Rural residents want control over future development
Several dozen residents of the rural area west of King City came to an open house in the Deer Creek Elementary cafeteria on March 13 to vocalize their opinions about King City possibly annexing their area in the future and offer suggestions about what type of development they would like to see.
King City is applying to the Metro Council for 600 acres in its urban reserve area west of the city between the Tualatin River, Beef Bend Road and Roy Rogers Road to be brought into its urban growth boundary for future annexation.
The open house was part of a three-day charrette March 13-15 that provided multiple opportunities for the public to gain information and provide input to city officials and consultants about the process.
At Deer Creek, people gathered around eight tables, with each one headed by a consultant, and following a PowerPoint presentation about the process to date, the groups came up with issues they saw as important, which the consultants wrote down on easels.
The ideas included leaving a buffer between developed areas and the river, which are critical as erosion issues "are getting worse;" people asked for no development within 1,000 feet of the river and within 200 feet of streams.
People suggested partnering with the city of Tigard (which has annexed a lot of the area west of Beef Bend) to address infrastructure needs; and someone said that King City should not have to pay for all the problems created by the city of Tigard when subdivisions approved over the years on Bull Mountain were not required to adequately handle water run-off, turning it into a problem for people living east of Beef Bend.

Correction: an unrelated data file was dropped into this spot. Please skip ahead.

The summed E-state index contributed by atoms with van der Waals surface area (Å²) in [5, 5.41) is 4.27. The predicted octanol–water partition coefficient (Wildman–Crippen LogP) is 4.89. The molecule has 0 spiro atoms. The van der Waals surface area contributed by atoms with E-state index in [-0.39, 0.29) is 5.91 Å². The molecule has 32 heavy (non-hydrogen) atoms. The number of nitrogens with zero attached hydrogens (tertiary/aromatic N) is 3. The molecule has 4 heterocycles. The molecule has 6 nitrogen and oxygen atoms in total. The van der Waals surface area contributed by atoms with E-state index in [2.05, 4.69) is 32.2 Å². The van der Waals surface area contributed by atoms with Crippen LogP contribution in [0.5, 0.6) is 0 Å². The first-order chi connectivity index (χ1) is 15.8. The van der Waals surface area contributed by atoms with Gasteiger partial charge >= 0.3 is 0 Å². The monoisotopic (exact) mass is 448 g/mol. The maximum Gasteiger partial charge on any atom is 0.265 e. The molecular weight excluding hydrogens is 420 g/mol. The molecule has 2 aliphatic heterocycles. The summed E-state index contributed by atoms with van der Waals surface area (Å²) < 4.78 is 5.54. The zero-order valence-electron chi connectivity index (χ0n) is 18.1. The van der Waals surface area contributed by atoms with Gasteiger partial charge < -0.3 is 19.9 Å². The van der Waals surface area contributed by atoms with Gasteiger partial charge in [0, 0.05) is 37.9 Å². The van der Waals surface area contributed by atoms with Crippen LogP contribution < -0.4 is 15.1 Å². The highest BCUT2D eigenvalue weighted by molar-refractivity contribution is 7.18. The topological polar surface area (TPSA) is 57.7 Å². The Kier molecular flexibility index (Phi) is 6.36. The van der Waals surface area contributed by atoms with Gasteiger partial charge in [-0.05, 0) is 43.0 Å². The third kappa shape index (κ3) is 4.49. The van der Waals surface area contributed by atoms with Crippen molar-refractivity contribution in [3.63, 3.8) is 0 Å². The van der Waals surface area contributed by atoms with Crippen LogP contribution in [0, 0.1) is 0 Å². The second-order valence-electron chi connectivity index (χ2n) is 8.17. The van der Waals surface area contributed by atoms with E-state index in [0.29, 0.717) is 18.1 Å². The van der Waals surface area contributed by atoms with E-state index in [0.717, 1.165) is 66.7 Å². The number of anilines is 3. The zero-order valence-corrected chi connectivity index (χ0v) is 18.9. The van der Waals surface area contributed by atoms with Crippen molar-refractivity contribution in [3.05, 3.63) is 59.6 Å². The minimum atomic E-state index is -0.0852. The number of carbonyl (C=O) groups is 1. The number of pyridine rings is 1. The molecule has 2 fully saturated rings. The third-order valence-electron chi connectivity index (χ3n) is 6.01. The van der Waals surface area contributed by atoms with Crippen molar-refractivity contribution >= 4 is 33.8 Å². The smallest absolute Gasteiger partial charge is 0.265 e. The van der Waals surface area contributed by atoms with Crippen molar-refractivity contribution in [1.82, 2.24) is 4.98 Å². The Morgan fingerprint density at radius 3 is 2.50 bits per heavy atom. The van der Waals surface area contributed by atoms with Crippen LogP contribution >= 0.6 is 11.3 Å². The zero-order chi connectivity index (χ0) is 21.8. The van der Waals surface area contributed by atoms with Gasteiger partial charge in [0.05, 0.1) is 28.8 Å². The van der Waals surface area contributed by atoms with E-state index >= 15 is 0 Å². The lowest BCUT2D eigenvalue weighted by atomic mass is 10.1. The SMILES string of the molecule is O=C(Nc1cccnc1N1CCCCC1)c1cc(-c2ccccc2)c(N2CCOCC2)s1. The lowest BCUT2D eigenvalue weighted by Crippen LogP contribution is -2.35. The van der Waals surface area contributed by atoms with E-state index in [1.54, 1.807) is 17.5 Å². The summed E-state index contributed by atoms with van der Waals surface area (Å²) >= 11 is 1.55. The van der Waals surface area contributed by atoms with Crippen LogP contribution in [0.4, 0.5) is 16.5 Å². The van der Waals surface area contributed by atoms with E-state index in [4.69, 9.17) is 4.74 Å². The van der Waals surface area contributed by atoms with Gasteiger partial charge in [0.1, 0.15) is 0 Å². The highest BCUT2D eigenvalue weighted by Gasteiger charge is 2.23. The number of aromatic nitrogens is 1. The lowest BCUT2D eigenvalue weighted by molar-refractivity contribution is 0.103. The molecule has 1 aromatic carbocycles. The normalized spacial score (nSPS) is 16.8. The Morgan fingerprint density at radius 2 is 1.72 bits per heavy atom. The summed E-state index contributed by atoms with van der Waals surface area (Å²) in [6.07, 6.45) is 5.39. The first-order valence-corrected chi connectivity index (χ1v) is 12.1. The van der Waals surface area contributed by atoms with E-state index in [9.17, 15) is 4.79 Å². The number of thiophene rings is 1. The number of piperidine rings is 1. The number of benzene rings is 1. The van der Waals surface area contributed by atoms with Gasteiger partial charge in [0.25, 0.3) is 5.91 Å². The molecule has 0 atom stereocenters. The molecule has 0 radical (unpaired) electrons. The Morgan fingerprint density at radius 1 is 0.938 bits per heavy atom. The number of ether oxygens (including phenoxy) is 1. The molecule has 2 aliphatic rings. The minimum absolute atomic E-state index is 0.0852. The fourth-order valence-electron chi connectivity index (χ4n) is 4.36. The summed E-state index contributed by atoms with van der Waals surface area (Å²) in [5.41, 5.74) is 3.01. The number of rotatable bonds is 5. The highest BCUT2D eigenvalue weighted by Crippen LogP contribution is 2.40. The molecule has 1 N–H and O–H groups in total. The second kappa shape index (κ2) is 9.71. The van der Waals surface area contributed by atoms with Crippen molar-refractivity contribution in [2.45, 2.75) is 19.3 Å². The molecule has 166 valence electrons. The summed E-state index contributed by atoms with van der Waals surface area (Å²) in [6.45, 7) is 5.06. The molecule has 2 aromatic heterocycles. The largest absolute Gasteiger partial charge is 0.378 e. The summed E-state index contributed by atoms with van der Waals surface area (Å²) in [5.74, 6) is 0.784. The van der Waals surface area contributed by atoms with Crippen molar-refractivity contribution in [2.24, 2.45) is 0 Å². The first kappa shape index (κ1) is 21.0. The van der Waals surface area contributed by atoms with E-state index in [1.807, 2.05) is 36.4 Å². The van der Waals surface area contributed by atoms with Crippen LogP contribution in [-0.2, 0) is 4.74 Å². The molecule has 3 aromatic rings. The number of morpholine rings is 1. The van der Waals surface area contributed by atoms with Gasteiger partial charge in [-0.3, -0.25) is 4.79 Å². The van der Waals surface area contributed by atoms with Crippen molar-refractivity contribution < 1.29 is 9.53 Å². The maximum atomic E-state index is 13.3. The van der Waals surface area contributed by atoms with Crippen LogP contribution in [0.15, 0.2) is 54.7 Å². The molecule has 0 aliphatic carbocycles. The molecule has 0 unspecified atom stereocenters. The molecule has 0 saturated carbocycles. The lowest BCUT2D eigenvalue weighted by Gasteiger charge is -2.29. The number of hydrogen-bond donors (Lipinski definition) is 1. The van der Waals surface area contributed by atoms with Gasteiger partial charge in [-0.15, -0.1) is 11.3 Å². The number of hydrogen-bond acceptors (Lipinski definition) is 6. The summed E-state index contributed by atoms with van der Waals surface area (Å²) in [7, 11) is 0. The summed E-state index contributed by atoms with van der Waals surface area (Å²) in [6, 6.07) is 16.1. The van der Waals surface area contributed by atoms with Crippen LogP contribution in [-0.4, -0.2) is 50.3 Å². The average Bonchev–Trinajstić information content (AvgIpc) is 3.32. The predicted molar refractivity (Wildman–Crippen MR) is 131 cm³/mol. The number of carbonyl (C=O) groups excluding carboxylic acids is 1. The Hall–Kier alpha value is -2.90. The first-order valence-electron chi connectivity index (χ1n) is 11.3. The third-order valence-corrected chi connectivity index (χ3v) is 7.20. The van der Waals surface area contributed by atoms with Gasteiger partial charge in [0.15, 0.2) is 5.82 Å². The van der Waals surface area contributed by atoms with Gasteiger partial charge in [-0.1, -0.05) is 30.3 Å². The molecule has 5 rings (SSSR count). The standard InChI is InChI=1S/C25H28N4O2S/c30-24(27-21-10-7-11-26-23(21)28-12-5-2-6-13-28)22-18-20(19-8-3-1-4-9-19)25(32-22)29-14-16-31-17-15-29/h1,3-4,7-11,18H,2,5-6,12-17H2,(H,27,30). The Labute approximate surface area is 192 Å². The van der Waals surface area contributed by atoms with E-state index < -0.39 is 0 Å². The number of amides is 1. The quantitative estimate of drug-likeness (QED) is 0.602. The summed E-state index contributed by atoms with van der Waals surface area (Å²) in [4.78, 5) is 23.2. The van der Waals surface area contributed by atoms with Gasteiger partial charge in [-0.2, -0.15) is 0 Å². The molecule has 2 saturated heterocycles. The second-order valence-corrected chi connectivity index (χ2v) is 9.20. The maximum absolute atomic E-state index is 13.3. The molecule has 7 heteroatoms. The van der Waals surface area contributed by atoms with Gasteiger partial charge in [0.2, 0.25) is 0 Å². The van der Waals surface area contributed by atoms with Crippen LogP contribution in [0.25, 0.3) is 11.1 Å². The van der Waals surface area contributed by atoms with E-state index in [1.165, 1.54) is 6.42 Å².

Protecting wildlife, including geese and heron; and preserving and protecting small streams that flow into the Tualatin River along with bird flyways are important to people. Preserving trees and common spaces also is important, and people also asked for walking paths with bridges over streams and canyons, and others asked for a connection to the Tualatin River National Wildlife Refuge.
With Washington County wineries to the west of this area, suggestions were made to make the area a gateway to the wineries, perhaps with a riverwalk complete with restaurants and bars where people could sip a glass of wine and enjoy the river view.
Several people mentioned Progress Ridge, just west of Tigard across Barrows Road, as an ideal commercial model except for inadequate parking, with the need for an urgent care facility in a commercial area also desirable.
People requested a variety of housing types that "are not cookie cutter" and not a lot of multi-family housing because "we don't want the density of Portland." Townhomes along Beef Bend would be acceptable with single-family homes on larger lots built going toward the river, and a height limit of two stories in the area was suggested.
The need for affordable housing was mentioned as "good for the community, and those residents should have the same access to parks and recreation as other people," someone said.
King City could build a new city hall in the area and turn the old one into a library, while others said King City should first "invest in its own downtown."
Several people asked how residents of this area who shoot guns would be compatible with new housing coming in.
Many agreed that road access in the area is already a problem, and Beef Bend and Roy Rogers roads are dangerous and overcrowded, and should be improved with better lighting at night.
Some asked how Redmond, Sisters, Bend and Sherwood have managed to create cities with "good vibes and avoid bad vibes" and if King City could do the same.
Someone asked if residents want to see a multi-generational city develop, how are young people going to afford to buy there?
Keeping the character of existing neighborhoods is important to residents along with mixed housing types with gathering spots; smaller, one-story homes; shared common resources, and walking and bike paths; plus some suggested an amphitheater would be cool.
Some residents of Rivermeade, an area created in 1948 with multi-acre lots, said they want everyone to realize how special it is and to leave it alone.
Of course, many people don't want to see any changes, while others liked the opportunity of having some control over how the area is developed.
King City officials at the meeting, including Mayor Ken Gibson, stressed that even if the area comes into King City's urban growth boundary, King City does not plan to force annexation but will consider applications as they come in.